Using ITAD and Data Erasure to Avoid a Data Leak
Data leak stories inspire terror in all but the most stoic IT executives. Just the other day a blackhat group demanded millions with ransomware from a law firm.
While data security measures are improving, data leaks and cyber attacks are still a very real problem.
143 million people were left vulnerable when Equifax’s systems were breached from May to July of this year.
Hackers had access to all sorts of sensitive personal information.
The hackers accessed people’s names, Social Security numbers, birth dates, addresses and, in some instances, driver’s license numbers. They also stole credit card numbers for about 209,000 people and dispute documents with personal identifying information for about 182,000 people.- Federal Trade Commission
This post will go over best practices for both data protection and data erasure.
It will also cover services which may help you to secure your data more effectively. This will hopefully ensure your company can avoid a data leak.
Identify Your Data
The first step in creating a migration plan and protecting sensitive data is to identify which data is sensitive.
Data Loss Prevention (DLP) software, is a vital component of most data protection strategies. It is heavily reliant on data being sufficiently categorized and identified.
Organizing and Categorizing Data
Classifying enormous amounts of data isn’t anybody’s idea of a good time.
No need to feel overwhelmed by the massive task at hand though. It can be a gradual process.
Start with the small modules and work your way to more crucial endpoints of the network. This will ease your employees into learning the process before a more comprehensive evaluation.
A review of initial results is a good idea after the beginning steps are completed.
Encrypt Your Data
Encryption puts another layer of safety between you and hackers.
If Equifax would have taken this extra precautionary step it would have made the data leak insignificant, as the data would have been rendered unreadable.
If your data has been encrypted and the keys are secure, good. Because even if it’s stolen, the data is still safe.
While encryption is far from impervious, it is still one of the better ways to secure your data. It’s far better than not having encryption for sensitive data.
Encryption is best utilized at various points throughout your network. This is especially true for data at rest or in transit.
With a solid encryption strategy in play, even more sophisticated hacking attempts can be stopped.
The organization is also guarded against improper data erasure practices. Even if sensitive data is left on discarded drives and found by prying eyes, encrypted data will be safe from exposure.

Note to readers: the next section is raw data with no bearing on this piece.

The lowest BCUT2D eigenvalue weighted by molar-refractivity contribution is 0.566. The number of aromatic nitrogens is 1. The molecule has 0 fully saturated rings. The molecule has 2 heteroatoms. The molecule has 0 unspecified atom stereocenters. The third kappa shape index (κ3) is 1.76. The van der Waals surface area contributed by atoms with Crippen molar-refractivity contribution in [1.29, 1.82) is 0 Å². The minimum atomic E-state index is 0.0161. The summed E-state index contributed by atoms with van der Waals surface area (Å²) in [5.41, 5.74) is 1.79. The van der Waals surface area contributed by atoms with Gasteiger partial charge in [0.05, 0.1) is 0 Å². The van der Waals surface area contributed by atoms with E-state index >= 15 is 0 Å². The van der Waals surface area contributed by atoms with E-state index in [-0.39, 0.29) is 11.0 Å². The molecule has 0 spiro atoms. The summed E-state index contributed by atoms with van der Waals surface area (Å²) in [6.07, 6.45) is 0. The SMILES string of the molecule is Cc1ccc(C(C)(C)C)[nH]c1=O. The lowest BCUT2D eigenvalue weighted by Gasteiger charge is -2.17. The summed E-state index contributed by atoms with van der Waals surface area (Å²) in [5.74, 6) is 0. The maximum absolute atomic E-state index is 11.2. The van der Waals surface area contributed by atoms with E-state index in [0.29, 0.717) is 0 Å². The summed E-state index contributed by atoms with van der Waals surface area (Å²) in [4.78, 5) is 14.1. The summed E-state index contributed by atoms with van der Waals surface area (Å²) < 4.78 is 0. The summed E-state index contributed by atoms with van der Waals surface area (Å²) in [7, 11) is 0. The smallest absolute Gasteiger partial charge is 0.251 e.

Monitor Your Data
Monitoring data usage and transfer can alert enterprises to a breach before it ever happens.
Most hacks are not rapid events.
Target’s data breach took just under a month to complete, and Equifax’s took over two months.
By monitoring existing, harmless data usage, it becomes easier to filter out the data usage that doesn’t fit existing patterns.
Monitoring the movement of sensitive data is especially important to lend insight into potential holes in a DLP strategy.
It’s also easier to ensure proper data erasure when the organization knows where critically data is housed. ITAM solutions can be useful for this.
Monitoring is a crucial piece of the puzzle when it comes to avoiding a data leak.
The points where your data leaves the network are more vulnerable to attack. They are the biggest liability for causing a data leak.
Bring Your Own Device (BYOD) is a growing policy. And it will only make endpoint management more vital. This because every device adds another endpoint and potential risk factor.
Use a DLP software which monitors and acts specifically at endpoints. Gartner provides an overview of the current best DLP softwares.
BYOD introduces a whole new element of difficulty. Device users can be strewn across different locations. They can also be using many different platforms to access your network.
A central point of control allows a holistic view of your network, regardless of how many locations and devices are using it. Without it, a leak may take months to detect.
Imagine going months before realizing that an endpoint was compromised?
Additionally, with all potential endpoints identified, data erasure for at risk employee devices is easier to maintain.
Any at-risk retired equipment can be committed to proper data erasure, not the trash can at home. From here it can end up anywhere and in the hands of anyone.
Secure the Human Element to Avoid a Data Breach
With systems growing in security and complexity, the most vulnerable points are now the humans operating them. It’s not always the systems themselves.
It doesn’t matter if you have the most effective key encryption system in the world if your employee gives the keys to a hacker.
Consistently reaffirm the policies you put in place with your employees. Put responsibility in their hands to help other employees adhere to these policies and foster a culture of diligence in your company.
Consistent Data Security: The Best Way to Avoid a Data Leak
Data security doesn’t end when your equipment is retired.
Sometimes even if you’ve already performed data erasure. Even data that has been “wiped” can be recovered if not every bit has been overwritten with a 0.
Don’t spend years securing your data only to throw it out and be taken down by a dumpster diver because of sloppy data wiping.
Another point of vulnerability is during data center moves.
It’s in your best interests to work with an ITAD company. A company that has experience in data security when planning a data center operation.
In fact, exIT Technologies will pay you for your leftover equipment and wipe it with R2 certified confidence that even government agencies trust.
Have something to add? Let us know your thoughts in the comments below!